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Tip: To see Abram’s analysis of Winnicott’s theories…

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In-depth analysis of Winnicott’s psychoanalytic theorization was conducted by Jan Abrams in her work The Language of Winnicott. You can access it directly by clicking here.

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Jacoby, R. (1984). Remembering ‘Social Amnesia’. Free Associations, 1A(Pilot):16-22.

(1984). Free Associations, 1A(Pilot):16-22

Remembering ‘Social Amnesia’

Russell Jacoby

Social Amnesia1 was written amidst the dying embers of the New Left. The fires have not reignited, and perhaps the book's polemical heat recalls a period irrecoverably past. Nevertheless, the inability or refusal to remember provoked my efforts; and this inability has hardly been transcended. To be sure, social amnesia often surfaces as its opposite, an instant historical consciousness, or the complete confidence that the past is past. One chapter of Social Amnesia, ‘The Politics of Subjectivity’ examined left slogans — ‘the personal is political’, ‘smash monogamy’, and so on. At the time, I was assured that my critique was irrelevant; the slogans had already been surrendered.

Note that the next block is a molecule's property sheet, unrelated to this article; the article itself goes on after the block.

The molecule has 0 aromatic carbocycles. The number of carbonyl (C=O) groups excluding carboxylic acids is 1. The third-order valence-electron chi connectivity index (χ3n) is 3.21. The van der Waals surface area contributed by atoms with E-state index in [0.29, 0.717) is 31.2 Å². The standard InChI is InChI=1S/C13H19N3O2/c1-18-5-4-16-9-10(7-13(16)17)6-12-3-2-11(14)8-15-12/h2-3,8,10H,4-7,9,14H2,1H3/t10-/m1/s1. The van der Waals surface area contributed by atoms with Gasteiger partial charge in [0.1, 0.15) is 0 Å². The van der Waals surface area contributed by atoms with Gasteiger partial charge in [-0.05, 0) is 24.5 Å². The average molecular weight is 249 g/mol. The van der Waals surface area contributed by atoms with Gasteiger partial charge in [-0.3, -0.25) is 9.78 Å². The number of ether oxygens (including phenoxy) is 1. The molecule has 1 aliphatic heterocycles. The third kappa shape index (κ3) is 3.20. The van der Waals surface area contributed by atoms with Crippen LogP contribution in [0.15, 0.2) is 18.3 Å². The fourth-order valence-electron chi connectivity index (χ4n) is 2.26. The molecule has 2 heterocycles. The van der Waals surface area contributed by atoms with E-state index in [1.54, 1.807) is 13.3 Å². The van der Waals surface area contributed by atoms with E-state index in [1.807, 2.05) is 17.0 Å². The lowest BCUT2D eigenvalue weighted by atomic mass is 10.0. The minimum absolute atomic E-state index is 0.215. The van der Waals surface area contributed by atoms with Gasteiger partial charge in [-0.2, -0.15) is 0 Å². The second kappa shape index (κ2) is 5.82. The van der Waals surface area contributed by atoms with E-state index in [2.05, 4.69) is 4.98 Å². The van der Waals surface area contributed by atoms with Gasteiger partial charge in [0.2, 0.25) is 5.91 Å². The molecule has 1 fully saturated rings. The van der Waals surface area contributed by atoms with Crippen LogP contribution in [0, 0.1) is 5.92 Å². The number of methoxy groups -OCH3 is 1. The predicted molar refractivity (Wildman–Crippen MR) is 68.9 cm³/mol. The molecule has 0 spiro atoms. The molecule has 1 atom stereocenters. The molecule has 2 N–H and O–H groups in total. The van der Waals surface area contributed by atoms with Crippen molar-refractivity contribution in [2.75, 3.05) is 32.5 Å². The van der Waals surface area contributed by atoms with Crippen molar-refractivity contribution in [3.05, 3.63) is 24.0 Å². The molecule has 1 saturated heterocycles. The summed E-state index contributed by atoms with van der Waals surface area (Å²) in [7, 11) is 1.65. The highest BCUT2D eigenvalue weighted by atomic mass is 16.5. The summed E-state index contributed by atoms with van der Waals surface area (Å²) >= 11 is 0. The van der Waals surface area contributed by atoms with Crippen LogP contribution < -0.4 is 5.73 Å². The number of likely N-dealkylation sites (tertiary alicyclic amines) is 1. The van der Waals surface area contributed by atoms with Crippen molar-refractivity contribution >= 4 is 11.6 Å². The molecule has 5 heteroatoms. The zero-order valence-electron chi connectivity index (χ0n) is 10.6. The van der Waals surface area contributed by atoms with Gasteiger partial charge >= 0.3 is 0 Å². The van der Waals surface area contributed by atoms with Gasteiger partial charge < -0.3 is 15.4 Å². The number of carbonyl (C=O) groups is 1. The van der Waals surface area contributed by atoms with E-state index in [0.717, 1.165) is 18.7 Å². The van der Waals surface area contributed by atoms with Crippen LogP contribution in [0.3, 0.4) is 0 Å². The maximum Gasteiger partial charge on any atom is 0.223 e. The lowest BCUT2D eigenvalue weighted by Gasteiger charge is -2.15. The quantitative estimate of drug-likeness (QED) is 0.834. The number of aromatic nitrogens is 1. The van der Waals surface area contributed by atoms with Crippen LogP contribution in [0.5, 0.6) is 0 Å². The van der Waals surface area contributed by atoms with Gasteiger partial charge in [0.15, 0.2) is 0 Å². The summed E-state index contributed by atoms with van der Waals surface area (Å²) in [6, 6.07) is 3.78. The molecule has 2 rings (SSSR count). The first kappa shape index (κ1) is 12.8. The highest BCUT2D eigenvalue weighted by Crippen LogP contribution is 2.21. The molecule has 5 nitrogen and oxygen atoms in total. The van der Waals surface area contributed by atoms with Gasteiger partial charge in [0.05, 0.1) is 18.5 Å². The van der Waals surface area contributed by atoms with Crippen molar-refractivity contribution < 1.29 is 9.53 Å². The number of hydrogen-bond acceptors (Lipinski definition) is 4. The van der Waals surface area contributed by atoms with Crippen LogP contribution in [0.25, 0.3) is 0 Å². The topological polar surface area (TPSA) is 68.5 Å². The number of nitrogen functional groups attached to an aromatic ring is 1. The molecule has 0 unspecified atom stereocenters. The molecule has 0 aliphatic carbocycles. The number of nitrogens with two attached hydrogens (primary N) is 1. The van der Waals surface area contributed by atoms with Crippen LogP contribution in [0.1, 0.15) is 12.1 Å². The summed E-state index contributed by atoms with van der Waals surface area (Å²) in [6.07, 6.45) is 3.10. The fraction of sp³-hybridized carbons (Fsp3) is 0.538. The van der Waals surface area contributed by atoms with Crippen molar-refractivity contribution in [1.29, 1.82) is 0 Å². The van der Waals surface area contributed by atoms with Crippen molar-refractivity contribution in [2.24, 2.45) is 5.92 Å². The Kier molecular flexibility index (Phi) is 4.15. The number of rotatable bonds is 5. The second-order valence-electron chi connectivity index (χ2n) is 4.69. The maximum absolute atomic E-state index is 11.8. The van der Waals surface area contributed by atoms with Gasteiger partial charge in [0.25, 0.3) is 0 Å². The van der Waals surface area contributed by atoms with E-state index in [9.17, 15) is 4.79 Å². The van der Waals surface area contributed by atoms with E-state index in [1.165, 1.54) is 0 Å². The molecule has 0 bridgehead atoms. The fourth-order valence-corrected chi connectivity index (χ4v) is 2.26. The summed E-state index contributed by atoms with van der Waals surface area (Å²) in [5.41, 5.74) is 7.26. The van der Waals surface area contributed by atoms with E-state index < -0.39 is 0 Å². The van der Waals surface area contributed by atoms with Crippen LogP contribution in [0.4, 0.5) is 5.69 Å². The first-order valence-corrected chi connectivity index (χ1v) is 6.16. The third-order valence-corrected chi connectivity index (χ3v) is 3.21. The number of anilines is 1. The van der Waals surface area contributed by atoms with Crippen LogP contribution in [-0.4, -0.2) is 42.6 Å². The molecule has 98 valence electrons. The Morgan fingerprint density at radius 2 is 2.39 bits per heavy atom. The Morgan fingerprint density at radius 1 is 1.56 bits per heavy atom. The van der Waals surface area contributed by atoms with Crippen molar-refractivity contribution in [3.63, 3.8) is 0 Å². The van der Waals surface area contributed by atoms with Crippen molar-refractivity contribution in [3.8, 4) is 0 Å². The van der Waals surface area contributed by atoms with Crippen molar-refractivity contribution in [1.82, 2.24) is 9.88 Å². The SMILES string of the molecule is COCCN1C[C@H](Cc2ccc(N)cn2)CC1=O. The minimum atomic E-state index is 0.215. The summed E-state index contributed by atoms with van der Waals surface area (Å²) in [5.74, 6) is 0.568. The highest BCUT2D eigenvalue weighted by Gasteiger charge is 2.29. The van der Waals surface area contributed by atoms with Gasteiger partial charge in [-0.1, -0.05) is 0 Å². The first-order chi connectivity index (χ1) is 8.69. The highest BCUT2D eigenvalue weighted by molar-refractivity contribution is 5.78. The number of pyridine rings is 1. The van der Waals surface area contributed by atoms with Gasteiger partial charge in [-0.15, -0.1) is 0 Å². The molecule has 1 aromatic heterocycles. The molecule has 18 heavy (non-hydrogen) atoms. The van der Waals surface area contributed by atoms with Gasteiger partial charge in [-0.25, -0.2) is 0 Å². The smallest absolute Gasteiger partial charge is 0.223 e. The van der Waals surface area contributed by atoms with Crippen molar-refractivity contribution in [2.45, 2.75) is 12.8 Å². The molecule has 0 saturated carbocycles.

The new slogans, however, were no better, and frequently worse, than the ones they replaced; they registered a social forgetting, not an advance. Several years later I wrote an update to ‘The Politics of Subjectivity’. The essay, ‘The Politics of Objectivity’, discussed the ‘new’ Marxist-Leninist groups that thrived by virtue of an unmastered past; blank anti-authoritarianism yielded blank authoritarianism. If the new left blindly promoted the self and emotions, the new Marxism-Leninism blindly prescribes the antidote of class analysis and correct lines. When its devotees hear the word subjectivity, they reach for the science of Marxist-Leninist Thought. The fetish of self progresses to the fetish of selflessness. I also indicated the difficulty of viewing the left as passing through coherent phases. Political stages may belong to a time when a ‘living tradition bound the left’. Now political shifts appear mechanical, perhaps random.2

The chapter, ‘The Politics of Subjectivity’, not only discussed these shifts; its own publishing history reflected them. Originally I submitted ‘The Politics of Subjectivity’ as a separate essay to New Left Review, which always appeared to us insecure Americans as representing an elegant and self-confident Marxism. New Left Review flatly rejected the piece, commenting that all its editors thoroughly disagreed with it.

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